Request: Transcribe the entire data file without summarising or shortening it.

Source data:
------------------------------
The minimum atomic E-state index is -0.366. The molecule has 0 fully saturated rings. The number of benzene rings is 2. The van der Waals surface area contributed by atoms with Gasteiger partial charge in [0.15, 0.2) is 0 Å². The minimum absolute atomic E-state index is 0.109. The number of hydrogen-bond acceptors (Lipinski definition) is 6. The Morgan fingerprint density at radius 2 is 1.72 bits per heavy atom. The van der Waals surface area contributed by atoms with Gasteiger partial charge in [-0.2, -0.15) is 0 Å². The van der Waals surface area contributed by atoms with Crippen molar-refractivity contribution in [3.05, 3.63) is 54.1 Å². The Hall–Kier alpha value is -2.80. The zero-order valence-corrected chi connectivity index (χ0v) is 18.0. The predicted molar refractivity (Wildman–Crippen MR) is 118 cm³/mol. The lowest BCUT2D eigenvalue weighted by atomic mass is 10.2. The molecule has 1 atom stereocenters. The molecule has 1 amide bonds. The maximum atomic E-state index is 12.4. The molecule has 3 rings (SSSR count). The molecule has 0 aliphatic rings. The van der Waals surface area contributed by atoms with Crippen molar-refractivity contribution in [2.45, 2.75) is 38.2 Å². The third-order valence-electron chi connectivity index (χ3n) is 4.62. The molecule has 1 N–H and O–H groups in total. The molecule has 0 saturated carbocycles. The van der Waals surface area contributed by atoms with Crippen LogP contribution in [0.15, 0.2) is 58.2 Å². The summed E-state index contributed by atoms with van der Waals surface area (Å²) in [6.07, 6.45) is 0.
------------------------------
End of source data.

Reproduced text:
The minimum atomic E-state index is -0.366. The molecule has 0 fully saturated rings. The number of benzene rings is 2. The van der Waals surface area contributed by atoms with Gasteiger partial charge in [0.15, 0.2) is 0 Å². The minimum absolute atomic E-state index is 0.109. The number of hydrogen-bond acceptors (Lipinski definition) is 6. The Morgan fingerprint density at radius 2 is 1.72 bits per heavy atom. The van der Waals surface area contributed by atoms with Gasteiger partial charge in [-0.2, -0.15) is 0 Å². The van der Waals surface area contributed by atoms with Crippen molar-refractivity contribution in [3.05, 3.63) is 54.1 Å². The Hall–Kier alpha value is -2.80. The zero-order valence-corrected chi connectivity index (χ0v) is 18.0. The predicted molar refractivity (Wildman–Crippen MR) is 118 cm³/mol. The lowest BCUT2D eigenvalue weighted by atomic mass is 10.2. The molecule has 1 atom stereocenters. The molecule has 1 amide bonds. The maximum atomic E-state index is 12.4. The molecule has 3 rings (SSSR count). The molecule has 0 aliphatic rings. The van der Waals surface area contributed by atoms with Crippen molar-refractivity contribution in [2.45, 2.75) is 38.2 Å². The third-order valence-electron chi connectivity index (χ3n) is 4.62. The molecule has 1 N–H and O–H groups in total. The molecule has 0 saturated carbocycles. The van der Waals surface area contributed by atoms with Crippen LogP contribution in [0.15, 0.2) is 58.2 Å². The summed E-state index contributed by atoms with van der Waals surface area (Å²) in [6.07, 6.45) is 0.